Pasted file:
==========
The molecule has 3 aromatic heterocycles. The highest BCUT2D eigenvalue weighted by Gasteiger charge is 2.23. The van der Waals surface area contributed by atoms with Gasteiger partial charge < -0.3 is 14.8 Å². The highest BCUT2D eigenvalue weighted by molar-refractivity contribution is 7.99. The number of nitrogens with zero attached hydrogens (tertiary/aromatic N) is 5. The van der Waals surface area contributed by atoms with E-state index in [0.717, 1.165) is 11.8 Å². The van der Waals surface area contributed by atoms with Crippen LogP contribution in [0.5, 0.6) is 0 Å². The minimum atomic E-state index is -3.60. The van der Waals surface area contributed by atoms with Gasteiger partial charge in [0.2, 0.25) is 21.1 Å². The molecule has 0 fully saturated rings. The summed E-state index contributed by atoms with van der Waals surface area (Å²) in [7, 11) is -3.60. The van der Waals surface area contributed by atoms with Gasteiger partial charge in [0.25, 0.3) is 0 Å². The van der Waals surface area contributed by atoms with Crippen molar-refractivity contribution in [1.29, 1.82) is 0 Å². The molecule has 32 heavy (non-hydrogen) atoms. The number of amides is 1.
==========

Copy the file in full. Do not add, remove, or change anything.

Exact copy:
The molecule has 3 aromatic heterocycles. The highest BCUT2D eigenvalue weighted by Gasteiger charge is 2.23. The van der Waals surface area contributed by atoms with Gasteiger partial charge < -0.3 is 14.8 Å². The highest BCUT2D eigenvalue weighted by molar-refractivity contribution is 7.99. The number of nitrogens with zero attached hydrogens (tertiary/aromatic N) is 5. The van der Waals surface area contributed by atoms with E-state index in [0.717, 1.165) is 11.8 Å². The van der Waals surface area contributed by atoms with Crippen LogP contribution in [0.5, 0.6) is 0 Å². The minimum atomic E-state index is -3.60. The van der Waals surface area contributed by atoms with Gasteiger partial charge in [0.2, 0.25) is 21.1 Å². The molecule has 0 fully saturated rings. The summed E-state index contributed by atoms with van der Waals surface area (Å²) in [7, 11) is -3.60. The van der Waals surface area contributed by atoms with Gasteiger partial charge in [0.25, 0.3) is 0 Å². The van der Waals surface area contributed by atoms with Crippen molar-refractivity contribution in [1.29, 1.82) is 0 Å². The molecule has 32 heavy (non-hydrogen) atoms. The number of amides is 1.